Reform and transformation
The APCC and the NPCC are working with police leaders to reform and transform policing by 2025.
Globalisation and digitisation presents new challenges that have increased the complexity of the police task. Recorded acquisitive crime has fallen but there have been significant increases in cases of child safeguarding and domestic abuse. Serious and organised crime generates new threats, like human trafficking. Terrorism has become more fragmented and harder to combat. As people do more and more online, the threat from cybercrime grows.
Policing has to develop new tactics and capabilities to meet these threats and keep people safe. It also has to ensure it provides effective, value for money service that the public can trust.
The APCC, with the NPCC, Staff Associations and the College of Policing, has published a vision for policing in 2025 that sets out why and how the police service needs to transform. The vision is available here.
The vision lays out five priorities for reform:
- local policing;
- specialist capabilities like armed policing and organised crime investigation;
- digital policing;
- building a workforce with the right skills for the future;
- improving collaboration in business support services.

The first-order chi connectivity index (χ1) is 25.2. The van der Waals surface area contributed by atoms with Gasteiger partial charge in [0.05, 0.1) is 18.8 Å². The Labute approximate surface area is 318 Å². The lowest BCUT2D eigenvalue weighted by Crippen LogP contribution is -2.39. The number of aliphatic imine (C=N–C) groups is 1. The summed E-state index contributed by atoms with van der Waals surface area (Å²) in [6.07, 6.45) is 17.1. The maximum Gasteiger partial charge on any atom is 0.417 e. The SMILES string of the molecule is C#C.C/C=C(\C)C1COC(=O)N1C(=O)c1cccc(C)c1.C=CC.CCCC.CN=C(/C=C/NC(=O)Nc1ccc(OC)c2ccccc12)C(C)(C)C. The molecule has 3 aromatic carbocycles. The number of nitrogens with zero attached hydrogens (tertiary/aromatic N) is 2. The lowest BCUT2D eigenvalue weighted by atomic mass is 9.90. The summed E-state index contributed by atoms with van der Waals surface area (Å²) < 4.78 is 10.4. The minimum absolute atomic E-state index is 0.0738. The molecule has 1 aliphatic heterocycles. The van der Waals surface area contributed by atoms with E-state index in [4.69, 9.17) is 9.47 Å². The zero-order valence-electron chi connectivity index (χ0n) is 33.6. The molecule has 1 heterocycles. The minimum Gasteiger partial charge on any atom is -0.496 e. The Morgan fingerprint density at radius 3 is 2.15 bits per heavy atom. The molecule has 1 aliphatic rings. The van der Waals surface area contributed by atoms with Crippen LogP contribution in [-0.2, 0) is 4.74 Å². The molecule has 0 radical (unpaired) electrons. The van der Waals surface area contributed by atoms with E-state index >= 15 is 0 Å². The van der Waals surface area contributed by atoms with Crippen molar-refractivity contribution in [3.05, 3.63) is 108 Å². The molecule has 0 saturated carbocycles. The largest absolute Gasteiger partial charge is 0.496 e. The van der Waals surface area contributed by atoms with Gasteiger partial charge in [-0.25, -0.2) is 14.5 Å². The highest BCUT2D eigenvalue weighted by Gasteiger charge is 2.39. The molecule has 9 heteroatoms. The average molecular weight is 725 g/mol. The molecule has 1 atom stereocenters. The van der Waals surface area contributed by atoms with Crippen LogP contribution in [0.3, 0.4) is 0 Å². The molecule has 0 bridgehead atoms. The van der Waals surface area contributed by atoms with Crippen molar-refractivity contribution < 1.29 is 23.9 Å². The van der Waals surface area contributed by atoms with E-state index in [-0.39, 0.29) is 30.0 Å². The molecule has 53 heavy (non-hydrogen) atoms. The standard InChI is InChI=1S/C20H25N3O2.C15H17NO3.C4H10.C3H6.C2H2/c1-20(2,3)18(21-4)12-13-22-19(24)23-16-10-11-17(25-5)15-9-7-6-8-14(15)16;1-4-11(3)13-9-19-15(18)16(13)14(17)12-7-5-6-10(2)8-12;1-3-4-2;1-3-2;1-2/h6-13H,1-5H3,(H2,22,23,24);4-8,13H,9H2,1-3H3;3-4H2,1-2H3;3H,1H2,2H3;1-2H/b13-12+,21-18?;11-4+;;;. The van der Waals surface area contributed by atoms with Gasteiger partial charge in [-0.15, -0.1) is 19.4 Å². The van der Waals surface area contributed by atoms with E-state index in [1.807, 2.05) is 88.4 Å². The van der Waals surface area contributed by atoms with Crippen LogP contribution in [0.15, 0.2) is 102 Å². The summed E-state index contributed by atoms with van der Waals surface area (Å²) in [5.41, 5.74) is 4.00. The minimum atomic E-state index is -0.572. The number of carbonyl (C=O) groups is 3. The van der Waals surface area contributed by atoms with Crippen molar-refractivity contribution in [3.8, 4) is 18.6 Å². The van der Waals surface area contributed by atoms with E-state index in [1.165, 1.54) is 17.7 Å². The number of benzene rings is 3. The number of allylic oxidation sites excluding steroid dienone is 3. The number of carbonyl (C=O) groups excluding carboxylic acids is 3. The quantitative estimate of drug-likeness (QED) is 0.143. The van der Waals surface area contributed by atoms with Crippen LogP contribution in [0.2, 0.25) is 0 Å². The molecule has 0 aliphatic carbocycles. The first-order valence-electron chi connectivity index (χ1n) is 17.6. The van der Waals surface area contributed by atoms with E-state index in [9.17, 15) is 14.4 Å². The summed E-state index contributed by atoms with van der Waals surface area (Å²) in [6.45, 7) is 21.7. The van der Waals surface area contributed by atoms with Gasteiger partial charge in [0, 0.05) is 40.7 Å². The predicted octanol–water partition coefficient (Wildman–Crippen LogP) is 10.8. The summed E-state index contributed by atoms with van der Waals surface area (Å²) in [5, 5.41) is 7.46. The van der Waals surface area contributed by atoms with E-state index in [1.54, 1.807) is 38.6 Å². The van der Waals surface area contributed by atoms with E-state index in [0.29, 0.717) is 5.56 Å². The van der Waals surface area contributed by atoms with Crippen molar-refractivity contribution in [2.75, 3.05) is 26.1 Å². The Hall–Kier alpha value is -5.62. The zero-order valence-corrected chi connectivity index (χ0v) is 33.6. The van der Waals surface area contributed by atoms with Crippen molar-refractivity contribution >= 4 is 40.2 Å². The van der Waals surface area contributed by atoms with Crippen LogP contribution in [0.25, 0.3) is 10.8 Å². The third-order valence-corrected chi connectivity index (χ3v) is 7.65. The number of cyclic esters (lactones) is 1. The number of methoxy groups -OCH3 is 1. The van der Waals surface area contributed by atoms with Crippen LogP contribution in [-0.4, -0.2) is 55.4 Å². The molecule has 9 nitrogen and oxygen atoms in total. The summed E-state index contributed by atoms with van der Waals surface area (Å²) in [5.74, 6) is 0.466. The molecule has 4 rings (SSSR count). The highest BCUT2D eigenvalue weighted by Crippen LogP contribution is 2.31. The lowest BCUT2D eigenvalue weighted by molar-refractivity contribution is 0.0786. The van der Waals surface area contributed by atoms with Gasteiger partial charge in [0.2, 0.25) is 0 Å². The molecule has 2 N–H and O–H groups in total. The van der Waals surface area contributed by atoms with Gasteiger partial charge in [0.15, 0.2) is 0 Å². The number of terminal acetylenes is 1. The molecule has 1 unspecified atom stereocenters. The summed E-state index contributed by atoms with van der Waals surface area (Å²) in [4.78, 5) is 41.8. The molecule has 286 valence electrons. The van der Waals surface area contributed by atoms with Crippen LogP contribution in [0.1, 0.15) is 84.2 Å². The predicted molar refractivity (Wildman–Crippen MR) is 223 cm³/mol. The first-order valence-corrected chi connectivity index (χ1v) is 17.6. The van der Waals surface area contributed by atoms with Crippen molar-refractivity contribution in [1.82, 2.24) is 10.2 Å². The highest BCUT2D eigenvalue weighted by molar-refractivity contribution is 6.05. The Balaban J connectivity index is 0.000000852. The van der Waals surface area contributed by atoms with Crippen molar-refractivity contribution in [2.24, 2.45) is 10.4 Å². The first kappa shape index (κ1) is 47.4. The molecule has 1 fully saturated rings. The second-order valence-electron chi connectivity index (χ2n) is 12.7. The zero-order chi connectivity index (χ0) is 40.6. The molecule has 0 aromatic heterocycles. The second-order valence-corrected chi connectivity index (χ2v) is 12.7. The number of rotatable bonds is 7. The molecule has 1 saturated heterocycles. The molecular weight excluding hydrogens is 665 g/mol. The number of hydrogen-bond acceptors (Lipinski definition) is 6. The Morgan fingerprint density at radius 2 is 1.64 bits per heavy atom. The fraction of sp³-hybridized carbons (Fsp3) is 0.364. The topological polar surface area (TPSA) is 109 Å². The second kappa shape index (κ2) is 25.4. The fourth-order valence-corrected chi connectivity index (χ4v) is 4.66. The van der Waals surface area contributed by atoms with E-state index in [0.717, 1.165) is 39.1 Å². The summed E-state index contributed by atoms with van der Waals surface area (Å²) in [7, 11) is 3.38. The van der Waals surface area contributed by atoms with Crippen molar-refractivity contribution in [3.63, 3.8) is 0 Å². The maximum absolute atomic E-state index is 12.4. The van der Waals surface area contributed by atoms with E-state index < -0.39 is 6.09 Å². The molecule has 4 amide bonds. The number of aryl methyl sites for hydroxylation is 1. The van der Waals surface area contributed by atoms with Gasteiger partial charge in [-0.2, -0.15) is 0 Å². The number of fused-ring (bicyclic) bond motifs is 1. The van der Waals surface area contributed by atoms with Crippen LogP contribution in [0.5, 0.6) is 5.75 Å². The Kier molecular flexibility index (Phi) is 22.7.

Police Reform and Transformation Board
Bringing police leaders together, the Police Reform and Transformation Board will support the service in making changes aiming to transform policing by 2025. The changes are needed to tackle new threats and improve the service for the public.
The board met for the first time on February 23 and is an unincorporated, voluntary association of its members who will work collaboratively to reform policing for the benefit of the public. Its purpose is to oversee and support the change to ensure it is coherent and provides the best service to the public, working with the NPCC coordination committees, APCC standing groups, Home Office forces and the National Crime Agency.
The board is PCC chaired with the following members:
- North Yorkshire PCC Julia Mulligan (Chair), Northumbria PCC Vera Baird, Gloucestershire PCC Martin Surl, Hertfordshire PCC David Lloyd
- Three chief constables: Chief Constable Leicestershire Simon Cole, Chief Constable Essex Stephen Kavanagh, Chief Constable West Midlands David Thompson
- Metropolitan Police representative: Deputy Commission Craig Mackey
- Other policing bodies representatives – Member of the City of London’s Police Committee Simon Duckworth and Mayor’s Office for Police and Crime representative Rebeca Lawrence
- NPCC Chair Sara Thornton
- Chief Executive College of Policing: Alex Marshall
- Director General National Crime Agency: Lynne Owens
- Director General Crime & Policing Group (Home Office): Paul Lincoln
- Her Majesty’s Inspector of Constabulary (observer) – Sir Tom Winsor